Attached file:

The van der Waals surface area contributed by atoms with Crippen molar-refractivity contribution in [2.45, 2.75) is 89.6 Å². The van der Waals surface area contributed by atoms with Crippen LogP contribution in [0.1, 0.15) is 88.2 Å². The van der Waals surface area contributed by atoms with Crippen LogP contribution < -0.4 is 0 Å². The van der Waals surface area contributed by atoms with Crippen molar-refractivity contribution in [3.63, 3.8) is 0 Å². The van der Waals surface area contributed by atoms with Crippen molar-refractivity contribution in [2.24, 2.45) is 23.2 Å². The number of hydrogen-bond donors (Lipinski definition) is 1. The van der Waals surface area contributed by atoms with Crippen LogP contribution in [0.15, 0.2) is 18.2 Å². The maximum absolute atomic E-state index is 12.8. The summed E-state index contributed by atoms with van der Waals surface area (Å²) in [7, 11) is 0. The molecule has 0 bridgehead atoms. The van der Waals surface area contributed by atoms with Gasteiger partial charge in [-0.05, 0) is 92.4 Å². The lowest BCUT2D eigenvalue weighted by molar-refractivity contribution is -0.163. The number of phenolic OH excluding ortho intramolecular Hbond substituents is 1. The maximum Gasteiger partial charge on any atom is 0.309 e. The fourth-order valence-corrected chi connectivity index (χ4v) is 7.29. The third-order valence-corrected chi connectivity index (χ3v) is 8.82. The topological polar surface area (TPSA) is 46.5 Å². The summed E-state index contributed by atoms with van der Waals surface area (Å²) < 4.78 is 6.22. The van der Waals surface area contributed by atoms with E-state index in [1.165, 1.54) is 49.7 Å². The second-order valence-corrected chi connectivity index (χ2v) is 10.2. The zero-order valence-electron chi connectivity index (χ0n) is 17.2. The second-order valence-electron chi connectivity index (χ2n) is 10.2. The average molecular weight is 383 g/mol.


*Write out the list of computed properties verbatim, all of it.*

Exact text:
The van der Waals surface area contributed by atoms with Crippen molar-refractivity contribution in [2.45, 2.75) is 89.6 Å². The van der Waals surface area contributed by atoms with Crippen LogP contribution in [0.1, 0.15) is 88.2 Å². The van der Waals surface area contributed by atoms with Crippen LogP contribution < -0.4 is 0 Å². The van der Waals surface area contributed by atoms with Crippen molar-refractivity contribution in [3.63, 3.8) is 0 Å². The van der Waals surface area contributed by atoms with Crippen molar-refractivity contribution in [2.24, 2.45) is 23.2 Å². The number of hydrogen-bond donors (Lipinski definition) is 1. The van der Waals surface area contributed by atoms with Crippen LogP contribution in [0.15, 0.2) is 18.2 Å². The maximum absolute atomic E-state index is 12.8. The summed E-state index contributed by atoms with van der Waals surface area (Å²) in [7, 11) is 0. The molecule has 0 bridgehead atoms. The van der Waals surface area contributed by atoms with Gasteiger partial charge in [-0.05, 0) is 92.4 Å². The lowest BCUT2D eigenvalue weighted by molar-refractivity contribution is -0.163. The number of phenolic OH excluding ortho intramolecular Hbond substituents is 1. The maximum Gasteiger partial charge on any atom is 0.309 e. The fourth-order valence-corrected chi connectivity index (χ4v) is 7.29. The third-order valence-corrected chi connectivity index (χ3v) is 8.82. The topological polar surface area (TPSA) is 46.5 Å². The summed E-state index contributed by atoms with van der Waals surface area (Å²) < 4.78 is 6.22. The van der Waals surface area contributed by atoms with E-state index in [1.165, 1.54) is 49.7 Å². The second-order valence-corrected chi connectivity index (χ2v) is 10.2. The zero-order valence-electron chi connectivity index (χ0n) is 17.2. The second-order valence-electron chi connectivity index (χ2n) is 10.2. The average molecular weight is 383 g/mol.